Genome Editing with CRISPR-Cas9

contains a copy of our genome, over 20,000 genes, 3
billion letters of DNA. DNA consists of two strands,
twisted into a double helix and held together by
a simple pairing rule. A pairs with T, and G
pairs with C. Our genes shape who we are as
individuals and as a species. Genes also have profound
effects on health, and thanks to advances
in DNA sequencing, researchers have identified
thousands of genes that affect our risk of disease. To understand how
genes work, researchers need ways to control them. Changing genes in living
cells is not easy, but recently a new
method has been developed that promises to
dramatically improve our ability to edit the DNA of
any species, including humans. The CRISPR method is based on a
natural system used by bacteria to protect themselves
from infection by viruses. When the bacterium detects
the presence of virus DNA, it produces two types of
short RNA, one of which contains a sequence that matches
that of the invading virus. These two RNAs form a complex
with a protein called Cas9. Cas9 is a nuclease, a type
of enzyme that can cut DNA.

When the matching sequence,
known as a guide RNA, finds its target within
the viral genome, the Cas9 cuts the target
DNA, disabling the virus. Over the past few years,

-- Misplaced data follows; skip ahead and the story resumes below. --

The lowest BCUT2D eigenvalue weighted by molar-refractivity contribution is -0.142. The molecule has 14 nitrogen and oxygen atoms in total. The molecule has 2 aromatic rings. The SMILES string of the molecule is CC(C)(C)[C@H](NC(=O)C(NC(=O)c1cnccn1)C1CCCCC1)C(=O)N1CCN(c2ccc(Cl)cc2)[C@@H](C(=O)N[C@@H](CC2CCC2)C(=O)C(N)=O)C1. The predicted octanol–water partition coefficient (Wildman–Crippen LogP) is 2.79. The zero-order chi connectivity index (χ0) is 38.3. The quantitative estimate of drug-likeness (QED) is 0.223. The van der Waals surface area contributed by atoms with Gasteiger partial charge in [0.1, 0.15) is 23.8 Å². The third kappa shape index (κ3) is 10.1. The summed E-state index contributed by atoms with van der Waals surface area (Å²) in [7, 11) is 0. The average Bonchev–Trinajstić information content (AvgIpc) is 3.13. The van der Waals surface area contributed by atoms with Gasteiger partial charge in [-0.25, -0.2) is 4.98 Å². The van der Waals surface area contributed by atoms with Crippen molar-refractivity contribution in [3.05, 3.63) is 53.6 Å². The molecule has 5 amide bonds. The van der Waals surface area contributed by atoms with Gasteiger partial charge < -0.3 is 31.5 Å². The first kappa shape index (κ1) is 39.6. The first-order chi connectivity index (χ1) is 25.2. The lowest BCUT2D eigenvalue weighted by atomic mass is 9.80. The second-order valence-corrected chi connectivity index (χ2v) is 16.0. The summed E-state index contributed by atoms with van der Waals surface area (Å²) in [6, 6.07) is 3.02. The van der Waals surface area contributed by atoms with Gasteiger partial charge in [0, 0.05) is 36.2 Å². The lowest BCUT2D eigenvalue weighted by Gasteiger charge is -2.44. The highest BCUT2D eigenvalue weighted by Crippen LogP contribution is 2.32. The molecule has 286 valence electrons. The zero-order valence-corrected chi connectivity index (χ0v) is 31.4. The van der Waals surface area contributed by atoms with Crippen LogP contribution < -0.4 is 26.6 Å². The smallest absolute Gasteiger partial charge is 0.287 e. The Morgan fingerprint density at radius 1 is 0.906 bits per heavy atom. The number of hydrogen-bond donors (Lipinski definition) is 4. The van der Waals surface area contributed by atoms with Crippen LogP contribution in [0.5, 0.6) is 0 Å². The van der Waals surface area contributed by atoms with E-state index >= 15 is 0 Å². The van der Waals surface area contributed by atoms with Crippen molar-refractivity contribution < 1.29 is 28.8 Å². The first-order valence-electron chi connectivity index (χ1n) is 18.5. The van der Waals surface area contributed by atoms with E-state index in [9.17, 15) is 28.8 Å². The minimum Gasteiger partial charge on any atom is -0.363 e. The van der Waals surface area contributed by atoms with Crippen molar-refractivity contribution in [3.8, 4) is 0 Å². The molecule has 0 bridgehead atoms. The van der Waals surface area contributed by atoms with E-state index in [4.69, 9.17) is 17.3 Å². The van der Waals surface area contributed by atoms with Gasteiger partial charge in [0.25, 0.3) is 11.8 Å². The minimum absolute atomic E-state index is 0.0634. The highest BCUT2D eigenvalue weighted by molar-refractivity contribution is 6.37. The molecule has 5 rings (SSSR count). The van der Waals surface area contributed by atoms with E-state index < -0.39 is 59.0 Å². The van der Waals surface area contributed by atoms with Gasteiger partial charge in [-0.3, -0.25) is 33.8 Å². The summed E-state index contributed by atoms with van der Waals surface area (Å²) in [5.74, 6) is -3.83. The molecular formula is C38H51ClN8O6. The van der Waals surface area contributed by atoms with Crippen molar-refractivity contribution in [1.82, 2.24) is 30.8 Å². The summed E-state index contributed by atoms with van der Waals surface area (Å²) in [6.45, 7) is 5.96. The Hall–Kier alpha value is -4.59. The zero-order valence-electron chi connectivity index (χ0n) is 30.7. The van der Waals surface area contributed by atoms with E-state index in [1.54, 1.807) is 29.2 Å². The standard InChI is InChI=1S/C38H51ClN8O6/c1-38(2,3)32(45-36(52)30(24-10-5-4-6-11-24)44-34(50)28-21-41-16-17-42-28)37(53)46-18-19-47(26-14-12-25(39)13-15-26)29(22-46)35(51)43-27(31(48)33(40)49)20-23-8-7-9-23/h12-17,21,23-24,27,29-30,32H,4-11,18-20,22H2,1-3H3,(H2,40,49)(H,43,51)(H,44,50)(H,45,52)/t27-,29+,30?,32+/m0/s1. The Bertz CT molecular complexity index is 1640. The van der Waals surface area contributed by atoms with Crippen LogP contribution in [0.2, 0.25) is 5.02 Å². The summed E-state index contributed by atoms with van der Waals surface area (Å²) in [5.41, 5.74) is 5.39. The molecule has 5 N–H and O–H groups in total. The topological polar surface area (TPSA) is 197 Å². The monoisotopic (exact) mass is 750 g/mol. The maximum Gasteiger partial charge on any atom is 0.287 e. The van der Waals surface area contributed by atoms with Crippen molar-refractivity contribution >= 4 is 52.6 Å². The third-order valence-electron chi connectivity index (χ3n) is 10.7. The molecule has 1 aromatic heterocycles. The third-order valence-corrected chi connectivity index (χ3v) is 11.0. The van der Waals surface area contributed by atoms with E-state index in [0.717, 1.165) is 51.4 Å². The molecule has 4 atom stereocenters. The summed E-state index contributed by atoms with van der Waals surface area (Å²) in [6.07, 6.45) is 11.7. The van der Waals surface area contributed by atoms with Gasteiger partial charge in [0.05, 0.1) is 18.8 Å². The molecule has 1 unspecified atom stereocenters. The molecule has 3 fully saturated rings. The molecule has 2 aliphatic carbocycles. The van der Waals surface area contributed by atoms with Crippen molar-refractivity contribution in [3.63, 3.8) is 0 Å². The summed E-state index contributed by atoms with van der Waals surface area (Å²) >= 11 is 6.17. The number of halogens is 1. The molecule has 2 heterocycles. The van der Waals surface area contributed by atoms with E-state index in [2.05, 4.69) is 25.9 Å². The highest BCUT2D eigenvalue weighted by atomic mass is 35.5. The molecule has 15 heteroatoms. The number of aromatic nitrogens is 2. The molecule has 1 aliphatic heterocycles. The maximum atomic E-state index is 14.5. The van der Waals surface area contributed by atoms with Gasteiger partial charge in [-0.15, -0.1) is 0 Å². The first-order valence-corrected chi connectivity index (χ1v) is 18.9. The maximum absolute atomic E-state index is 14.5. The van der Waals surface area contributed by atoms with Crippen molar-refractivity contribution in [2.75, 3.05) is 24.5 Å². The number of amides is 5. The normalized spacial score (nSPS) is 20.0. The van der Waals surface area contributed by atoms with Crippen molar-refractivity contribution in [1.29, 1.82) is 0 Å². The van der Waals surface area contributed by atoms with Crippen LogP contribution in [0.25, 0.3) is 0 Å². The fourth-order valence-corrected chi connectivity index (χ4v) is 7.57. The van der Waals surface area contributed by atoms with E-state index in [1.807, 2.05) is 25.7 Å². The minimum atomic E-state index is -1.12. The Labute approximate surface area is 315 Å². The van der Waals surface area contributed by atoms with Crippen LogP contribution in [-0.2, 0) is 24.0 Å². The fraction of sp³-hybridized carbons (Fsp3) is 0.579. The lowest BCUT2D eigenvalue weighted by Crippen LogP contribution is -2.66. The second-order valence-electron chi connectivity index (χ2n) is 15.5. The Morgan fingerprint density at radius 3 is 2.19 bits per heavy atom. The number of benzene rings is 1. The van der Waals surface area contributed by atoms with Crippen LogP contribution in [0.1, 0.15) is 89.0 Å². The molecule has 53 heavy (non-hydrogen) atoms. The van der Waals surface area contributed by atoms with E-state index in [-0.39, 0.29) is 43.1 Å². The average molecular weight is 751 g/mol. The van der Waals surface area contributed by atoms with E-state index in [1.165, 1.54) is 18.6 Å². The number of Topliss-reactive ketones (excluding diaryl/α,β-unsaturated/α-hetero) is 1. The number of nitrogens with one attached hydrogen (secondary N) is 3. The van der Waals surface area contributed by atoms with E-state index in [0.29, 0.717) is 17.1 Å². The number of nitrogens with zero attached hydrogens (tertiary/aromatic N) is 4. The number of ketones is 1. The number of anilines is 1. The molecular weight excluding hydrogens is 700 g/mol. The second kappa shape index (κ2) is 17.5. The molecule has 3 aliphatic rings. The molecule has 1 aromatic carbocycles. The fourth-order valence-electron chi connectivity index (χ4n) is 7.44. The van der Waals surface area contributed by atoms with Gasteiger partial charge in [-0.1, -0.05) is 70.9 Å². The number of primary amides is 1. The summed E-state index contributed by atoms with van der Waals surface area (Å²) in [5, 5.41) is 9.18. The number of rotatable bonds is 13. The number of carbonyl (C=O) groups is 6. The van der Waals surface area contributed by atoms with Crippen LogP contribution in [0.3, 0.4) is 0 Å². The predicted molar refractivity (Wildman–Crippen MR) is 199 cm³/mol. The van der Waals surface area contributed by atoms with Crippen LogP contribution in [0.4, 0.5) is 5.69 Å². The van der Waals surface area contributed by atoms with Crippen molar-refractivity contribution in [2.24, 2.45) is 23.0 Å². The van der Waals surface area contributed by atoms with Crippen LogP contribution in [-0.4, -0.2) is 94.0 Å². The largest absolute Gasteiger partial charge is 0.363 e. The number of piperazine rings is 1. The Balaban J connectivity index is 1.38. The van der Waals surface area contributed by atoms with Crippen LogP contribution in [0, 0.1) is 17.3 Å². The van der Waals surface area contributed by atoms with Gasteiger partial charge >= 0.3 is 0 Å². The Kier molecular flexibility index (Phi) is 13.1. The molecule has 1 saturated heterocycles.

researchers studying the system realize that it
could be engineered to cut not just viral DNA but
any DNA sequence at a precisely chosen location by changing the
guide RNA to match the target. And this can be done
not just in a test tube, but also within the
nucleus of a living cell. Once inside the nucleus,
the resulting complex will lock onto a short
sequence known as the PAM. The Cas9 will unzip the DNA
and match it to its target RNA. If the match is
complete, the Cas9 will use two tiny molecular
scissors to cut the DNA. When this happens, the cell
tries to repair the cut, but the repair process
is error prone, leading to mutations that
can disable the gene, allowing researchers to
understand its function. These mutations are random,
but sometimes researchers need to be more
precise, for example, by replacing a mutant
gene with a healthy copy.

This can be done by adding
another piece of DNA that carries the desired sequence. Once the CRISPR
system has made a cut, this DNA template can
pair up with the cut ends, recombining and replacing
the original sequence with the new version. All this can be done
in cultured cells, including stem cells
that can give rise to many different cell types. It can also be done in a
fertilized egg, allowing the creation of
transgenic animals with targeted mutations. And unlike previous
methods, CRISPR can be used to target
many genes at once, a big advantage for studying
complex human diseases that are caused not by
a single mutation, but by many genes
acting together.

These methods are being
improved rapidly and will have many applications
in basic research, in drug development,
in agriculture, and, perhaps eventually,
for treating human patients with genetic disease. [MUSIC PLAYING] .

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